Home truly is where the heart is. Where we achieve our balance.

Author: kaytisweetlandrasmussen83

I am a retired fine arts teacher, sculptor/painter, writer, and a native Californian. I love my family,dogs, horses, movies, reading and music, probably in that order. I have been married forever to a very nice man who is nice to old ladies, dogs and children.

8 thoughts on “HOME”

  1. Ohhh Kayti, how I LOVE this. sooooooo on the mark today..for some reason..SOO
    Sentimental today, know you understand !
    Must tell you .surgery on the hand for carpal tunnel..blah blah. Is done . Been 3 weeks and now trying to get back to at least reading your wonderful letters . Everything going well. Will write more later on but just HAD to say HI and I love you!!! Annnnnnnd Dr.
    Advice..hahah. lots going on …alll to the Good! Hope alll is well in your HOME. Xo


    1. Joyce I was thrilled to hear from you! I’m so happy you have had your surgery and all is well. We DO need our hands don’t we? Glad to hear that you are well and happy. I think of you so often. Much activity here as well. Dr. Advice is difficult to hold down for more than 5 minutes! For him work is pleasure, and of course I keep limping along chasing after the Real Master of the house, Charlie! ox Me


    1. Thank you so much Gil.Heavens. It’s always so pleasant to revisit one’s past. Even sorrow seems bearable in retrospect. The definition of “Home” has always intrigued me. So often we visit a place and think “I could live here!” Some people never find that warm feeling of Home do they? You have your magnificent gardens, and I can’t think of a nicer Home.

      Liked by 1 person

  2. What an interesting life, Kayti !
    Home was anywhere we were, and it mattered not where. Now he is gone, home is where we shared his last years.


  3. Somehow, I’ve developed a bit of a strange understanding of home. I’m not sure exactly when it happened, but I turned into a person for whom “home” was wherever I happened to be. It wasn’t an affectation or some sort of conscious decision. It’s just that, even if I was only ensconced in a motel for a night, when it came time to end dinnertime conversation and go back to my room, I’d say, “Well, time for me to go home.”

    As you might imagine, this could lead to a quizzical look or two.

    I’ve wondered if it hasn’t come about because of the traveling and moving from place to place I did. I became pretty good at feathering my nest and settling in — until it was time to pick up and go. My poor mother had quite the opposite view of things. For her, “home” was Newton, Iowa, where she’d lived for decades in the same house. When it came time to move her from that place (for we did move her against her will, if for her own good) it was like trying to pull someone out of the LaBrea tar pits.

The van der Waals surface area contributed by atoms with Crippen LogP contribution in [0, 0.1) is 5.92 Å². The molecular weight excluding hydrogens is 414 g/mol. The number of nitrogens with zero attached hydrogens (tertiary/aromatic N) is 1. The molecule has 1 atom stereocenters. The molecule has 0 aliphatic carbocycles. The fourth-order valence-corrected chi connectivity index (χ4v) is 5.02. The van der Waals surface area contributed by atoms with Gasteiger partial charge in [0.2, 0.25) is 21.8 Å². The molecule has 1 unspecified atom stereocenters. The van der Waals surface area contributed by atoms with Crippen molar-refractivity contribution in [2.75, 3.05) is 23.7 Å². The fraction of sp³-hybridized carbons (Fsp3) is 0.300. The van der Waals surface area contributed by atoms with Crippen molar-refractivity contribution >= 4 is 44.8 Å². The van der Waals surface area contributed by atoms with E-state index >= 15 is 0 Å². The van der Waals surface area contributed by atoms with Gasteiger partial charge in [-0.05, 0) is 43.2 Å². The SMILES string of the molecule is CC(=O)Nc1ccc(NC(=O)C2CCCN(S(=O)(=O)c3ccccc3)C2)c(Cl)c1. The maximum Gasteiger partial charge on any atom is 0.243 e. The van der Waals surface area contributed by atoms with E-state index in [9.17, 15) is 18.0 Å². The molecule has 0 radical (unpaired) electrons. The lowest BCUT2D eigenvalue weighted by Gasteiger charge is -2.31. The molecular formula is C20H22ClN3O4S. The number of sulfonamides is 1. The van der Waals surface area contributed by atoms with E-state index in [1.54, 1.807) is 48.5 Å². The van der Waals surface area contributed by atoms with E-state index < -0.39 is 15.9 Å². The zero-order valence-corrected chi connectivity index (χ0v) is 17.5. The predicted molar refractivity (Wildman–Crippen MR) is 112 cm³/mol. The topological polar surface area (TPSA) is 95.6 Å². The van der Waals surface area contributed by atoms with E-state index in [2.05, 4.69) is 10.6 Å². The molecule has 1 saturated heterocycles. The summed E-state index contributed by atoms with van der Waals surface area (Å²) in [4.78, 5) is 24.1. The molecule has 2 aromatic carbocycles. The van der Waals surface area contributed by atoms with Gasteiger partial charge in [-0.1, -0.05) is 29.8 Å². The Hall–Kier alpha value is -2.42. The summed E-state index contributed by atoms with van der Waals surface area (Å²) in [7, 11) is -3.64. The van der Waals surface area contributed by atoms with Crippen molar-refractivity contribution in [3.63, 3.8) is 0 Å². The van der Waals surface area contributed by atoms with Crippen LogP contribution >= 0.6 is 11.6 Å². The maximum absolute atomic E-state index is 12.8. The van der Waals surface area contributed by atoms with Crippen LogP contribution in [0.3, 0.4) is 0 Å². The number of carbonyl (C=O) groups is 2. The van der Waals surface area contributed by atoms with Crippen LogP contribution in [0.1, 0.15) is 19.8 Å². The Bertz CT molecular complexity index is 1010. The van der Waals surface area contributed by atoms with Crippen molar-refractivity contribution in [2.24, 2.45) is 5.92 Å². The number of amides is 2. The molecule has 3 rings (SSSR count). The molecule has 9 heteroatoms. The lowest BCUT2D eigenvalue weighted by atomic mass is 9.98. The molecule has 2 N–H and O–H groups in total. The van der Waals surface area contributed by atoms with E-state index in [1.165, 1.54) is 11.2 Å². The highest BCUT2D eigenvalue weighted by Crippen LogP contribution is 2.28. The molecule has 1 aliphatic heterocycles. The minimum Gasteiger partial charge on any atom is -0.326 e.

When I was working in hospitals and with quite ill patients, it was amazing to me how many expressed a desire to “go home.” Sometimes it was clear they were referring to a specific place. Sometimes, it clearly was a religious wish. Other times, it was hard to interpret exactly what was meant. But the hunger to be home clearly is universal, however it’s expressed.


    1. I’m a “nester” too Linda. Clearly we had to be moving as often as we did. My Mom was very good at it, while wishing and hoping for a static home. When asked where my “hometown” was I was at a loss. The longest place I had lived was 2 years and that in a family home, so after some thought, I figured that was probably my “hometown”. I envied Dr. Advice so much because his hometown of Oakland was the only one he had known until the War took him out of it. If you take a sentimental view, it’s probably the place you felt most comfortable, where you could stay forever.

      I have watched the transfer of elderlyu8 parents to places of safety a number of times, each bringing about much sadness and confusion. Too bad we have such uncertain endings to our lives. It usually begins with the loss of their car—equal to a loss of independence. That independence is what takes us out of ourselves and into the rest of the world. Keep exploring the world.